Histories of classical music tend to focus exclusively on European composers, such as Johann Sebastian Bach (1685–1750) and Ludwig van Beethoven (1770–1827), and American musicians like Walter Piston (1894–1976). In experimental music, which originated in the early 20th century, it’s no different. Names like John Cage (1912–1992), from the United States, and Pierre Schaeffer (1910–1995), from France, stand out as international exemplars of the genre, which is marked by improvisation and the use of noise resulting from manipulating objects or electronic devices. Attempting to fill a bibliographic gap regarding Latin American works dedicated to sound art, researchers from the Sonology Research Center at the University of São Paulo (NuSom-USP) published a book in December that discusses the specificities of this artistic practice in Brazil, shedding light on figures who have been left out of the European and North American canon. “Representation of Latin American countries in the history of music and in the study of sound is profoundly lacking,” says Fernando Iazzetta, a researcher at NuSom and one of the editors of Making It Heard: A History of Brazilian Sound Art (Bloomsbury, 2019).
Issued in English by a British publisher with the goal of increasing the visibility of Brazilian sound art production, the work brings together essays by 13 authors that discuss new areas of experimentation such as sonology, which studies sound production and musical processes, and considers technological resources such as computers and synthesizers. “Thanks to equipment created in the labs of French and German sound engineers in the mid-twentieth century, it became possible to give new directions to the way music is produced and experimented with,” says Iazzetta. In the case of Brazil, experimental music took root in the 1950s with the rise of the Música Nova group, led by composers from São Paulo such as Rogério Duprat (1932–2006), Júlio Medaglia, and Gilberto Mendes (1922–2016), who were inspired by the cosmopolitan ideals of the Concretist movement; and, in the 1960s, with Tropicalismo, which sought to connect new international trends with Brazilian popular music.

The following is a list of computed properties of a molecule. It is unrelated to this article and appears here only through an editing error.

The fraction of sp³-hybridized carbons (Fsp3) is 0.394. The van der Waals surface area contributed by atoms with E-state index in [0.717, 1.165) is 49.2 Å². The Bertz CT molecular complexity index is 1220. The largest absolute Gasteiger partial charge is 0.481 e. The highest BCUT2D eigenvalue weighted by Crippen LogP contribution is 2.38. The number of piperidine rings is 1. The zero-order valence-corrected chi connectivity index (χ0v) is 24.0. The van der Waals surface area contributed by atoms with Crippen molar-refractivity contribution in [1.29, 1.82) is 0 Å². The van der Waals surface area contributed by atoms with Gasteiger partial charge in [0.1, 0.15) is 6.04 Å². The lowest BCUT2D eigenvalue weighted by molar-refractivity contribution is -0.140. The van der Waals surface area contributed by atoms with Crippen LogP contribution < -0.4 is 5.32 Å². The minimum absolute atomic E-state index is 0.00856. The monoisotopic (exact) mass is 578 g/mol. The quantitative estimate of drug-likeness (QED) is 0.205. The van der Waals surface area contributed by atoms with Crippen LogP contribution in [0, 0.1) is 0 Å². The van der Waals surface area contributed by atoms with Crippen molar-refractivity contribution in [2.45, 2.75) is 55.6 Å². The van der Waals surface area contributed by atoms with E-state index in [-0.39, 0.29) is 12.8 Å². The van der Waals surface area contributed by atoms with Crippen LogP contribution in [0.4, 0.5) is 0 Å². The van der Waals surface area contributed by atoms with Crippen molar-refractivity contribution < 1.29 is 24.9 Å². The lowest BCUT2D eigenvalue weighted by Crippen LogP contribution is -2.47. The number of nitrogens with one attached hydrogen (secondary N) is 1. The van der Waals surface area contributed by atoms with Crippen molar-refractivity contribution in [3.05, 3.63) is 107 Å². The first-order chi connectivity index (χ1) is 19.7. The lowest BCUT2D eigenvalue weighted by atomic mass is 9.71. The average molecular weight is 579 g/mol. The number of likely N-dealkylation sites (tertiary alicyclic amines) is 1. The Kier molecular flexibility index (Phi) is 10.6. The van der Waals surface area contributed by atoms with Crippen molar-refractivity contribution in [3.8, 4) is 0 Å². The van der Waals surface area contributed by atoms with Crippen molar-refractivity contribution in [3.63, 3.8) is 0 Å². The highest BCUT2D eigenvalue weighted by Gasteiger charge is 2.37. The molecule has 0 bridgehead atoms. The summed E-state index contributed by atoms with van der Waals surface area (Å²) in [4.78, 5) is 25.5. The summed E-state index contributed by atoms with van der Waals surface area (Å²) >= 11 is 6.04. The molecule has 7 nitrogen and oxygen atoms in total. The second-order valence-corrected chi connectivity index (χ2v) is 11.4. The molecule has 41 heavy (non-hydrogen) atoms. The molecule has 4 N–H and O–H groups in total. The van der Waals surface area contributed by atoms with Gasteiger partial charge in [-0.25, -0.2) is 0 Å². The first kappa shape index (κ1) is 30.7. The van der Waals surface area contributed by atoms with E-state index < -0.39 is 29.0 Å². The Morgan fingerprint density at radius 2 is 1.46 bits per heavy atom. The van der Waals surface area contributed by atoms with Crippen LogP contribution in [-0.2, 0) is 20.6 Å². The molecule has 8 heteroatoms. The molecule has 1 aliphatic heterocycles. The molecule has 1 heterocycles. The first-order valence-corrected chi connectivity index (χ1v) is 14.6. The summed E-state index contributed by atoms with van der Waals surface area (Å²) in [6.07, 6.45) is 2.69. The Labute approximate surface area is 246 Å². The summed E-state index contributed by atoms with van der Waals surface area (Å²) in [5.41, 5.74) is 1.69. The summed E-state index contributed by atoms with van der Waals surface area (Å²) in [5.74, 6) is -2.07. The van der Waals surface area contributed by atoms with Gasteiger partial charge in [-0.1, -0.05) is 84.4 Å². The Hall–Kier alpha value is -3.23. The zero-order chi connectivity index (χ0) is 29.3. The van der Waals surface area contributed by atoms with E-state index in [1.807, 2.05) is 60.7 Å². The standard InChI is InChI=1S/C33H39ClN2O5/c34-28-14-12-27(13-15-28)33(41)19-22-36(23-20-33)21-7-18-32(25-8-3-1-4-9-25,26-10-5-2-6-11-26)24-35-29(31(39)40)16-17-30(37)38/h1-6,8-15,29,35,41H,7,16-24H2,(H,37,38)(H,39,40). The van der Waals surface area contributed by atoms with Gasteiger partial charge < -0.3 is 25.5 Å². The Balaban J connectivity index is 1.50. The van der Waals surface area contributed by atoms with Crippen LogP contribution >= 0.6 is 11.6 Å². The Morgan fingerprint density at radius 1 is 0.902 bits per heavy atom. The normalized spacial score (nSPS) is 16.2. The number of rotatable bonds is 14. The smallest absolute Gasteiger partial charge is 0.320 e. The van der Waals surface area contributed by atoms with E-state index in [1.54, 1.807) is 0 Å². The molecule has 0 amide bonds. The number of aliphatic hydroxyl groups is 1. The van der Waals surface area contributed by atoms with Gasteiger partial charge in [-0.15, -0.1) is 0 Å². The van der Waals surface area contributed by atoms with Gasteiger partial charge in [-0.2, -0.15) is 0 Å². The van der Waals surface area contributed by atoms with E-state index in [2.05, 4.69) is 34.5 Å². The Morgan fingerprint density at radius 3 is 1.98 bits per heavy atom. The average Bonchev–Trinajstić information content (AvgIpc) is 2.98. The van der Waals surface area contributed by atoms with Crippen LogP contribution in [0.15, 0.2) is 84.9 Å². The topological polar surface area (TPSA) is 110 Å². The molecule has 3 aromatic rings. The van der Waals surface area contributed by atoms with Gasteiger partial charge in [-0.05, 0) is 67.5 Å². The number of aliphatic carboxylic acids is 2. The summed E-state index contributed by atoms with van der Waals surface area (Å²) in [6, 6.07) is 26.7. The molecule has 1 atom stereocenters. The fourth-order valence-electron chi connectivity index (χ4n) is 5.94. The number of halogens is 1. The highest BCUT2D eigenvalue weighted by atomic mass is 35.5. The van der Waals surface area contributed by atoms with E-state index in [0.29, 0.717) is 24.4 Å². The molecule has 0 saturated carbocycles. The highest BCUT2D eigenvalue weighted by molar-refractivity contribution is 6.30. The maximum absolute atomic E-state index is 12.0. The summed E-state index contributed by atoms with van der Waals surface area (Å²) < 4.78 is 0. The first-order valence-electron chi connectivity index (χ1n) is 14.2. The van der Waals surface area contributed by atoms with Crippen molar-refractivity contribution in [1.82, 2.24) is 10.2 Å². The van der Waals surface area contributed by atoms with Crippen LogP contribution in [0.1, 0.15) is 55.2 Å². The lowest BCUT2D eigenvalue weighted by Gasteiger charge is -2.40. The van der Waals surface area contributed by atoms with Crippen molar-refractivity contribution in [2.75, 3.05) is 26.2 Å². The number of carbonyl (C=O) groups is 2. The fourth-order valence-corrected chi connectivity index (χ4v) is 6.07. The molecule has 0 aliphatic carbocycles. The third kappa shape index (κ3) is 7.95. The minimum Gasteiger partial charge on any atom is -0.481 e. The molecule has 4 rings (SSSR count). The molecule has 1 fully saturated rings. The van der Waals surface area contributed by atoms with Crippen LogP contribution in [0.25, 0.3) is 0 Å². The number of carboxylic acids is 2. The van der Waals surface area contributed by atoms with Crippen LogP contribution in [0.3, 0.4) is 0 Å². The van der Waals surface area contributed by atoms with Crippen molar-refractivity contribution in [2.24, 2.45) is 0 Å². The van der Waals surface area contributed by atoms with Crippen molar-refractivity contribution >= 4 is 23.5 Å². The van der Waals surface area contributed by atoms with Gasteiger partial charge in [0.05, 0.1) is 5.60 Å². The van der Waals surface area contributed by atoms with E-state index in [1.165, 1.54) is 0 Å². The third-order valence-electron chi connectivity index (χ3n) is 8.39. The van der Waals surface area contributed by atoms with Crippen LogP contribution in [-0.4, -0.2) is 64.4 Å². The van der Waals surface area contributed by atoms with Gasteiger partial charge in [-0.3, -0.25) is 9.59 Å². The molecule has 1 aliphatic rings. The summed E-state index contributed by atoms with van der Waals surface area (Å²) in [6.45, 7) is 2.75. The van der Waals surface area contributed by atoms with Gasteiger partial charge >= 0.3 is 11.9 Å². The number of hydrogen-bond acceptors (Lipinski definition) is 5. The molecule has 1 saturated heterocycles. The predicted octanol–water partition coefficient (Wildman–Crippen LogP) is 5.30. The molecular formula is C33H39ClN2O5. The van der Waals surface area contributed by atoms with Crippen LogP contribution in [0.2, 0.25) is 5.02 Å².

According to Iazzetta, the desire to mirror the production of other parts of the world was a recurring theme, although it was possible to detect a certain local accent in these movements. Arrangements by Duprat, for example, mixed the sounds of berimbau, electric guitar, and electroacoustic noises. “The tension between the local and the global is a central factor in understanding recent Brazilian sound art production,” says the researcher, who is a professor at the School of Communications and Arts (ECA-USP). After a period when access to cutting-edge technology was difficult due to economic restrictions and the lack of a robust electronic industry in Brazil, the twenty-first century began with cultural policies that stimulated the digital arts, including sound. “Large telecommunications companies and banks also began to support exhibitions and artistic residencies linked to the use of sophisticated technologies and digital media as a way of associating their brands with the contemporary,” explains Iazzetta.